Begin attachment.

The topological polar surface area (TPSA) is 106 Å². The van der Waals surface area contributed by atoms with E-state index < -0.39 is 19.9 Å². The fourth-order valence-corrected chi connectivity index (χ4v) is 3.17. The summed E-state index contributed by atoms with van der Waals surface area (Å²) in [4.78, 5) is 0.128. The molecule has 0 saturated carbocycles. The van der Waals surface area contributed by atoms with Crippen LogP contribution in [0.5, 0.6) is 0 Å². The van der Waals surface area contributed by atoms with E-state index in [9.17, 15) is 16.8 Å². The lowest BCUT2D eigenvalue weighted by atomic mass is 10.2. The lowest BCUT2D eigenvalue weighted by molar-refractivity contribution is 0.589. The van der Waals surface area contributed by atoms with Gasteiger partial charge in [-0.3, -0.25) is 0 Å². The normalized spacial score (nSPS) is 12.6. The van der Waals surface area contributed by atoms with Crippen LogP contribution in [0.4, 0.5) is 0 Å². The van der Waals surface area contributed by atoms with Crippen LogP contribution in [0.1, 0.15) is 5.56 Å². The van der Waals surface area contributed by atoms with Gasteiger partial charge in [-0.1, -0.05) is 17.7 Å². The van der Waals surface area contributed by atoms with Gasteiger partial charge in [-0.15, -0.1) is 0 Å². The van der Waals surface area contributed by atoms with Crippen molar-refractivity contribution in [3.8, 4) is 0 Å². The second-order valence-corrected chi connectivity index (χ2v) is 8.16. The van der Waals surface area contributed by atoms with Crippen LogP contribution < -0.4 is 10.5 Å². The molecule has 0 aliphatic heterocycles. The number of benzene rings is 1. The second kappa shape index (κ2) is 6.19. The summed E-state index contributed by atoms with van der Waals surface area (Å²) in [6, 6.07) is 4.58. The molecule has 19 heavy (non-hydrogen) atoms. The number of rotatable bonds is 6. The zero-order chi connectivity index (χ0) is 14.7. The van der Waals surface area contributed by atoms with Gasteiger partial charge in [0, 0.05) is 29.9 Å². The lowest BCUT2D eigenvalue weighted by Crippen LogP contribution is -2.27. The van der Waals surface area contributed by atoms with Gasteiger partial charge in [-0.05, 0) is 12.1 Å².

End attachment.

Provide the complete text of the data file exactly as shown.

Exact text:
The topological polar surface area (TPSA) is 106 Å². The van der Waals surface area contributed by atoms with E-state index < -0.39 is 19.9 Å². The fourth-order valence-corrected chi connectivity index (χ4v) is 3.17. The summed E-state index contributed by atoms with van der Waals surface area (Å²) in [4.78, 5) is 0.128. The molecule has 0 saturated carbocycles. The van der Waals surface area contributed by atoms with Crippen LogP contribution in [0.5, 0.6) is 0 Å². The van der Waals surface area contributed by atoms with E-state index in [9.17, 15) is 16.8 Å². The lowest BCUT2D eigenvalue weighted by atomic mass is 10.2. The lowest BCUT2D eigenvalue weighted by molar-refractivity contribution is 0.589. The van der Waals surface area contributed by atoms with Gasteiger partial charge in [-0.3, -0.25) is 0 Å². The normalized spacial score (nSPS) is 12.6. The van der Waals surface area contributed by atoms with Crippen LogP contribution in [0.4, 0.5) is 0 Å². The van der Waals surface area contributed by atoms with Crippen LogP contribution in [0.1, 0.15) is 5.56 Å². The van der Waals surface area contributed by atoms with Gasteiger partial charge in [-0.1, -0.05) is 17.7 Å². The van der Waals surface area contributed by atoms with Gasteiger partial charge in [-0.15, -0.1) is 0 Å². The van der Waals surface area contributed by atoms with Crippen molar-refractivity contribution in [3.8, 4) is 0 Å². The second-order valence-corrected chi connectivity index (χ2v) is 8.16. The van der Waals surface area contributed by atoms with Crippen LogP contribution < -0.4 is 10.5 Å². The molecule has 0 aliphatic heterocycles. The number of benzene rings is 1. The second kappa shape index (κ2) is 6.19. The summed E-state index contributed by atoms with van der Waals surface area (Å²) in [6, 6.07) is 4.58. The molecule has 19 heavy (non-hydrogen) atoms. The number of rotatable bonds is 6. The zero-order chi connectivity index (χ0) is 14.7. The van der Waals surface area contributed by atoms with Gasteiger partial charge in [0, 0.05) is 29.9 Å². The lowest BCUT2D eigenvalue weighted by Crippen LogP contribution is -2.27. The van der Waals surface area contributed by atoms with Gasteiger partial charge in [-0.05, 0) is 12.1 Å².